Thanks also to the vendors who advertise their products and services in AT. By advertising, you show that you trust us to carry your message to the profession. Last but not least, thanks to our readers, who provide important feedback and make sure Acupuncture Today remains focused on what's really important.
Collectively, these four groups - the advertisers, columnists, contributing writers and readers - are the lifeblood of Acupuncture Today. You are all responsible for Acupuncture Today's success, so whenever you stop by an exhibit booth to say "Hello" or write a letter of thanks, give yourself a pat on the back as well. As I've said before, without you, there wouldn't be an Acupuncture Today.
And now, on to next year. I wish I had a crystal ball that would tell me about all the wonderful things we're going to accomplish in 2003. Unfortunately, I don't have a crystal ball, but here are some things I hope to see happen:
I'd like to see laws that allow for the practice of acupuncture by licensed acupuncturists passed in every state. We've only got a handful of states to go, and there's no reason why this task can't be accomplished by the end of the year. If your state does not have an acupuncture law in effect, put your membership dollars to work and contact your national organization for assistance. National organizations exist to serve the needs of every practitioner, not just the ones that live in states that already have acupuncture laws on the books.
I'd like to see a set of national care standards put into effect. Acupuncturists are going to have to decide whether they want to be considered primary care practitioners (as they are in California and a few other states) or simply technicians. Neal Miller, an acupuncturist in California, recently testified to the state legislature regarding standards of care and pointed out that in China, the standards of care are much higher than in the U.S.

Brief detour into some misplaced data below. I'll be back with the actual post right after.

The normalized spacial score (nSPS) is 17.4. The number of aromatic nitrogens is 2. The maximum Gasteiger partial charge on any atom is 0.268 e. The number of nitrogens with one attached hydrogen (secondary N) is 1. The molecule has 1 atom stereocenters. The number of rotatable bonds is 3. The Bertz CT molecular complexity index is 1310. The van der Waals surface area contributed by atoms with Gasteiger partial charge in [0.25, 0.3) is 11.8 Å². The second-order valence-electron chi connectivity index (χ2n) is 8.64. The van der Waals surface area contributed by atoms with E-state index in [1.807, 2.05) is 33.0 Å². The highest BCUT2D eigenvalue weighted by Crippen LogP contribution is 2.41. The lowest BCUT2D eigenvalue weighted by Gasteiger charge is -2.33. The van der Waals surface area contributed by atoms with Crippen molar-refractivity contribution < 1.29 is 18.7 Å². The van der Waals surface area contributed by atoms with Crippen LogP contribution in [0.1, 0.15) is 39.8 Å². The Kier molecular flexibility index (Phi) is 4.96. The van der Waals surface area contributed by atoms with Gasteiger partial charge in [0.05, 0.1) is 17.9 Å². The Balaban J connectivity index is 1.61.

I'd like to see what becomes of the Code of Ethics the Alliance and AAOM are formulating. The Alliance has been working on this for the past two years, and it's nice to see AAOM joining with them in the process.
I'd like to see the formation of a scholarship program for acupuncture students, along with a residency program and/or a mentoring program for newly licensed practitioners to help them get started after graduation. Maybe the Vision Search Task Force can discuss it at one of their meetings.
This profession has just scratched the surface of what it can do personally and politically. I'm looking forward to seeing what it can do now that its leaders appear to be on the same page.
What do you envision for the profession in 2003? Will we move forward? Let us know your thoughts and feelings. We'll print them in Acupuncture Today, and we'll pass them along to the Task Force for their review.
May your holidays be happy and safe, and pray for peace everywhere. See you in 2003!
Click here for more information about Marilyn Allen, Editor-at-Large.